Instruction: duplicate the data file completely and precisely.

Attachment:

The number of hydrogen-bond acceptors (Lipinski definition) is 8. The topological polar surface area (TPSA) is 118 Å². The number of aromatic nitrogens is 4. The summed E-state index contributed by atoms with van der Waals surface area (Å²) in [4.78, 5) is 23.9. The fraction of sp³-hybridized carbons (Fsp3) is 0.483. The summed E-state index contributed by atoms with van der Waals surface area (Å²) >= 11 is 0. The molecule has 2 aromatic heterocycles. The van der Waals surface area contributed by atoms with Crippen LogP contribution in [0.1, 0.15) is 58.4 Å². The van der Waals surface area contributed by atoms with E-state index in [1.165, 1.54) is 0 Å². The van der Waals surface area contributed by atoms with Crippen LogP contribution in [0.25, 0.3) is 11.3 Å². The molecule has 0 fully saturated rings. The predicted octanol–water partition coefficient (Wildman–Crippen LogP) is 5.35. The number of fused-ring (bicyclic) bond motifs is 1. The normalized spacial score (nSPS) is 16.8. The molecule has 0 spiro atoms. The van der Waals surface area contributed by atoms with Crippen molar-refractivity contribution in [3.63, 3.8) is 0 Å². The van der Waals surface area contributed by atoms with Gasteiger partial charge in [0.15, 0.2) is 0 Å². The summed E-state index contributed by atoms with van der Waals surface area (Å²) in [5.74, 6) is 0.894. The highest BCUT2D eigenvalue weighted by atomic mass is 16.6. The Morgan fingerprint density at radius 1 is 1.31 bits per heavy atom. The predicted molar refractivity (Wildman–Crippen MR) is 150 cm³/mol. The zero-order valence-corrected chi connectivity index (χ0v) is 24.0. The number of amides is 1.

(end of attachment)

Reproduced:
The number of hydrogen-bond acceptors (Lipinski definition) is 8. The topological polar surface area (TPSA) is 118 Å². The number of aromatic nitrogens is 4. The summed E-state index contributed by atoms with van der Waals surface area (Å²) in [4.78, 5) is 23.9. The fraction of sp³-hybridized carbons (Fsp3) is 0.483. The summed E-state index contributed by atoms with van der Waals surface area (Å²) >= 11 is 0. The molecule has 2 aromatic heterocycles. The van der Waals surface area contributed by atoms with Crippen LogP contribution in [0.1, 0.15) is 58.4 Å². The van der Waals surface area contributed by atoms with E-state index in [1.165, 1.54) is 0 Å². The van der Waals surface area contributed by atoms with Crippen LogP contribution in [0.25, 0.3) is 11.3 Å². The molecule has 0 fully saturated rings. The predicted octanol–water partition coefficient (Wildman–Crippen LogP) is 5.35. The number of fused-ring (bicyclic) bond motifs is 1. The normalized spacial score (nSPS) is 16.8. The molecule has 0 spiro atoms. The van der Waals surface area contributed by atoms with Crippen molar-refractivity contribution in [3.63, 3.8) is 0 Å². The van der Waals surface area contributed by atoms with Gasteiger partial charge in [0.15, 0.2) is 0 Å². The summed E-state index contributed by atoms with van der Waals surface area (Å²) in [5.74, 6) is 0.894. The highest BCUT2D eigenvalue weighted by atomic mass is 16.6. The Morgan fingerprint density at radius 1 is 1.31 bits per heavy atom. The predicted molar refractivity (Wildman–Crippen MR) is 150 cm³/mol. The zero-order valence-corrected chi connectivity index (χ0v) is 24.0. The number of amides is 1.